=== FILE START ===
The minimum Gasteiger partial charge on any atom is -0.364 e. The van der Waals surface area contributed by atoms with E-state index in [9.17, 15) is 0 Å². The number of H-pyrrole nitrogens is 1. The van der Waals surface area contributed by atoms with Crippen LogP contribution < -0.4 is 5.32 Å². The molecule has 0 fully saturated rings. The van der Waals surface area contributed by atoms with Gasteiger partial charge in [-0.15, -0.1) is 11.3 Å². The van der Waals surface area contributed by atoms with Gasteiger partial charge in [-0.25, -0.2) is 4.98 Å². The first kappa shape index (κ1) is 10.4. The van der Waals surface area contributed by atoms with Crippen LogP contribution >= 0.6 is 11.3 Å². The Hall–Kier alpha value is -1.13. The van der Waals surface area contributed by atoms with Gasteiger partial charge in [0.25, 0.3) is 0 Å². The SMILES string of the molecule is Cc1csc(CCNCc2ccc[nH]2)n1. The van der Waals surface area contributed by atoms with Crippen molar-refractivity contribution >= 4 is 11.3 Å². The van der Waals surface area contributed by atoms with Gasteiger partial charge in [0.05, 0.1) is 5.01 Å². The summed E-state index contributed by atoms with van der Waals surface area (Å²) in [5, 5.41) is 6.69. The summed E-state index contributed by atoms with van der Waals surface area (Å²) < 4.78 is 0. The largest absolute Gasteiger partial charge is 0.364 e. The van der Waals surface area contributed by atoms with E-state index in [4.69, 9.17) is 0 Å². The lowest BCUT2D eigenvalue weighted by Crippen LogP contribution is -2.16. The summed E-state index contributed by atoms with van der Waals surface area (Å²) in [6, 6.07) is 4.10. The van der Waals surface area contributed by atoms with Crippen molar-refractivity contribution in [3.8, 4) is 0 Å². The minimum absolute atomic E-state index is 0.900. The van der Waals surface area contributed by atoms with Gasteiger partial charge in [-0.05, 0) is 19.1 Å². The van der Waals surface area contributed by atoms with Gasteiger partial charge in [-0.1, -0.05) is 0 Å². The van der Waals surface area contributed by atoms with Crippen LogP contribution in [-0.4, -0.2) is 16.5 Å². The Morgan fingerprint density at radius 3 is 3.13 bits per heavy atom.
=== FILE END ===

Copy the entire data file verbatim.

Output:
The minimum Gasteiger partial charge on any atom is -0.364 e. The van der Waals surface area contributed by atoms with E-state index in [9.17, 15) is 0 Å². The number of H-pyrrole nitrogens is 1. The van der Waals surface area contributed by atoms with Crippen LogP contribution < -0.4 is 5.32 Å². The molecule has 0 fully saturated rings. The van der Waals surface area contributed by atoms with Gasteiger partial charge in [-0.15, -0.1) is 11.3 Å². The van der Waals surface area contributed by atoms with Gasteiger partial charge in [-0.25, -0.2) is 4.98 Å². The first kappa shape index (κ1) is 10.4. The van der Waals surface area contributed by atoms with Crippen LogP contribution >= 0.6 is 11.3 Å². The Hall–Kier alpha value is -1.13. The van der Waals surface area contributed by atoms with Gasteiger partial charge in [0.25, 0.3) is 0 Å². The SMILES string of the molecule is Cc1csc(CCNCc2ccc[nH]2)n1. The van der Waals surface area contributed by atoms with Crippen molar-refractivity contribution >= 4 is 11.3 Å². The van der Waals surface area contributed by atoms with Gasteiger partial charge in [0.05, 0.1) is 5.01 Å². The summed E-state index contributed by atoms with van der Waals surface area (Å²) in [5, 5.41) is 6.69. The summed E-state index contributed by atoms with van der Waals surface area (Å²) < 4.78 is 0. The largest absolute Gasteiger partial charge is 0.364 e. The van der Waals surface area contributed by atoms with E-state index in [4.69, 9.17) is 0 Å². The lowest BCUT2D eigenvalue weighted by Crippen LogP contribution is -2.16. The summed E-state index contributed by atoms with van der Waals surface area (Å²) in [6, 6.07) is 4.10. The van der Waals surface area contributed by atoms with Crippen molar-refractivity contribution in [3.8, 4) is 0 Å². The minimum absolute atomic E-state index is 0.900. The van der Waals surface area contributed by atoms with Gasteiger partial charge in [-0.05, 0) is 19.1 Å². The van der Waals surface area contributed by atoms with Gasteiger partial charge in [-0.1, -0.05) is 0 Å². The van der Waals surface area contributed by atoms with Crippen LogP contribution in [-0.4, -0.2) is 16.5 Å². The Morgan fingerprint density at radius 3 is 3.13 bits per heavy atom.